It was an extraordinary half dozen years for the arts. T.S. Eliot's ''The Waste Land.'' James Joyce's ''Ulysses.'' Arnold Schoenberg's 12-tone method of musical composition. George Gershwin's ''Rhapsody in Blue.'' Thomas Mann's ''The Magic Mountain.'' Franz Kafka's ''The Trial.'' F. Scott Fitzgerald's ''The Great Gatsby.'' The first talking movies. Ernest Hemingway's ''The Sun Also Rises.''
And Louis Armstrong's move up the Mississippi.
Chicago and a wider world began to hear the young man who had learned music at the Colored Waifs' Home in New Orleans. He played with King Oliver's Creole Jazz Band, swung in and out of New York, and went back to Chicago for those first great flurries of innovative recordings that remain landmarks in 20 th-century music.
No one would try to rank the apples and oranges of literary and artistic achievement in those rich few years from 1922 to 1927. But, as James Lincoln Collier traces the influence of Armstrong's eloquent horn on later music of various kinds, it seems clear that no one else's art of the time has echoed more widely to more people.
Yet to Armstrong, Collier argues, his mastery of melody and improvisation was not art but entertainment, one of the few accepted options for black Americans in those days. And this explains why Armstrong did not ''sell out,'' as some jazz devotees lamented, when he left those peak recordings behind and became a well-paid commercial performer full of grins and showboating high notes. He was simply trying to entertain as always, even when the result of his enormous talent was sublime.
Unalloyed jazz was not the object, as the purists demanded. Armstrong rarely used the jazz label. The goal was music to please the people. Thus Armstrong's celebrated fondness for Guy Lombardo's ''sweetest music this side of heaven'' was not the mockery that jazz fans supposed. Nor were his own audiences at home and abroad limited to jazz fans.
It is too bad that Collier does not always display the ear for prose that he does for the nuances of Armstrong's playing and singing. His earlier book, ''The Making of Jazz,'' covered much historical ground quite efficiently. ''Louis Armstrong'' is often loose and repetitious, with even the misspelled ''vocal chords'' slipping through in discussion of Armstrong's marvelous gravelly voice. The book's admitted speculation on some matters is not very helpful.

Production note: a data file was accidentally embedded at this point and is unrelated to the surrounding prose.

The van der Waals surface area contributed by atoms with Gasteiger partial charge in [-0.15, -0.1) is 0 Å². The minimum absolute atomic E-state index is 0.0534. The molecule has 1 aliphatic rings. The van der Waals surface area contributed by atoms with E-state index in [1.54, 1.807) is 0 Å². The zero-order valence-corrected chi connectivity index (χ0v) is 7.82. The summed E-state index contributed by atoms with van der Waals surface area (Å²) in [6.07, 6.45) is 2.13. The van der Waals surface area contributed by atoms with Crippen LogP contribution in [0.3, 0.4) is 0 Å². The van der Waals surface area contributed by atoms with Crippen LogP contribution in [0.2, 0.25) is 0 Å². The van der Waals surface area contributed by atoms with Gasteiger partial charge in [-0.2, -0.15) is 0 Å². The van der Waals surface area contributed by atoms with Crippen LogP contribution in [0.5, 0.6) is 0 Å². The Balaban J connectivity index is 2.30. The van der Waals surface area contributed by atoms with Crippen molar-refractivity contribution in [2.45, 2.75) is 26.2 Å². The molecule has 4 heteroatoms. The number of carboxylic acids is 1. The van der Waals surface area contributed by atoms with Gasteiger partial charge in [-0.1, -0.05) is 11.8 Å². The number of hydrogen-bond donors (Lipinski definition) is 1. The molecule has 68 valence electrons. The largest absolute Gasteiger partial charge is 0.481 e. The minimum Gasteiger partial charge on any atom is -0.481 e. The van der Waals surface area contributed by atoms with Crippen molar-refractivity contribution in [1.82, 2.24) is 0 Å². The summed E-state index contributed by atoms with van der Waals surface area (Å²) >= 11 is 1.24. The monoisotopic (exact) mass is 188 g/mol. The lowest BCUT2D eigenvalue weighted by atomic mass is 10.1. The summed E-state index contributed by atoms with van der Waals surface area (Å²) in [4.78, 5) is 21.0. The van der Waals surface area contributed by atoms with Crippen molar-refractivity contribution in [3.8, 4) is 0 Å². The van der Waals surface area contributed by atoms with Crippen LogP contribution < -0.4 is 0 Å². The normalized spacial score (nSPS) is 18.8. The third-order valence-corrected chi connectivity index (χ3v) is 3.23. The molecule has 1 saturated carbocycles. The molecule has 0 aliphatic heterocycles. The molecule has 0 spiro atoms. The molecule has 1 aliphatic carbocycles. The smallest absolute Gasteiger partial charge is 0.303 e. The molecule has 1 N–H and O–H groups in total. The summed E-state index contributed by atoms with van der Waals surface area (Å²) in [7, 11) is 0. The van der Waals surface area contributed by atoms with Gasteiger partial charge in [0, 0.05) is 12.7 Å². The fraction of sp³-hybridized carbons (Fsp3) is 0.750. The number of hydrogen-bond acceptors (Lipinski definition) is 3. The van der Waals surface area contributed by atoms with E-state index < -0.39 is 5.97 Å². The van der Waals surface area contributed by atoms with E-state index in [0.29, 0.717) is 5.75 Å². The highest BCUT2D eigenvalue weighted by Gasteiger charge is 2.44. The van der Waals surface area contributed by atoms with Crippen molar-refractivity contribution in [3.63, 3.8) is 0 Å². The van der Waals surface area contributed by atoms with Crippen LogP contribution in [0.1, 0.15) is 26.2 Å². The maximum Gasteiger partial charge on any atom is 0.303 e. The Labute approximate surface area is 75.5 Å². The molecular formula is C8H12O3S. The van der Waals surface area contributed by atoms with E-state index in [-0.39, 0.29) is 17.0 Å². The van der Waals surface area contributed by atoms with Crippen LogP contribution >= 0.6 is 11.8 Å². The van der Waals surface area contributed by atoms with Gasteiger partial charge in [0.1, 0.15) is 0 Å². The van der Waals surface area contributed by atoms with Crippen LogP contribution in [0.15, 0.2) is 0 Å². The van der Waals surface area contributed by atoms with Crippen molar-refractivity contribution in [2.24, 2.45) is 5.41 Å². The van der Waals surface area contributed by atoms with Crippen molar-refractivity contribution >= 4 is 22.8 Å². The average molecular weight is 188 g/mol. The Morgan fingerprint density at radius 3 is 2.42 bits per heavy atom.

Yet Collier avoids typical jazz-bio romanticization. He finds evidence to doubt previously published data such as Armstrong's birth on the Fourth of July in 1900. Indeed, he revises some Armstrong information in ''The Making of Jazz.'' The musician's hard early years in the midst of New Orleans's low life and his later successes and setbacks are placed in a broadly tempering perspective. And some lingering myths about jazz are sharply challenged:
* That jazz, scorned in its native land, was first appreciated in Europe. Some American musicians still say the quality of appreciation is higher abroad. But Collier shows that American critics and public were well ahead of Europe in recognizing their own music.
* That jazz musicians are most inspired at four in the morning in smoky nightclubs. Collier finds that few ''live'' recordings have proved better than the players' best work in recording studios.
* That jazz was originated by black people for black audiences in the ghetto. Collier finds that black as well as white jazz had a substantial white audience right from the beginning. Some black stars played mainly for white audiences during their whole careers.
To look at the deprivation of Armstrong's youth is to marvel at how a career like his could rise out of it, how he had so much joy left to share.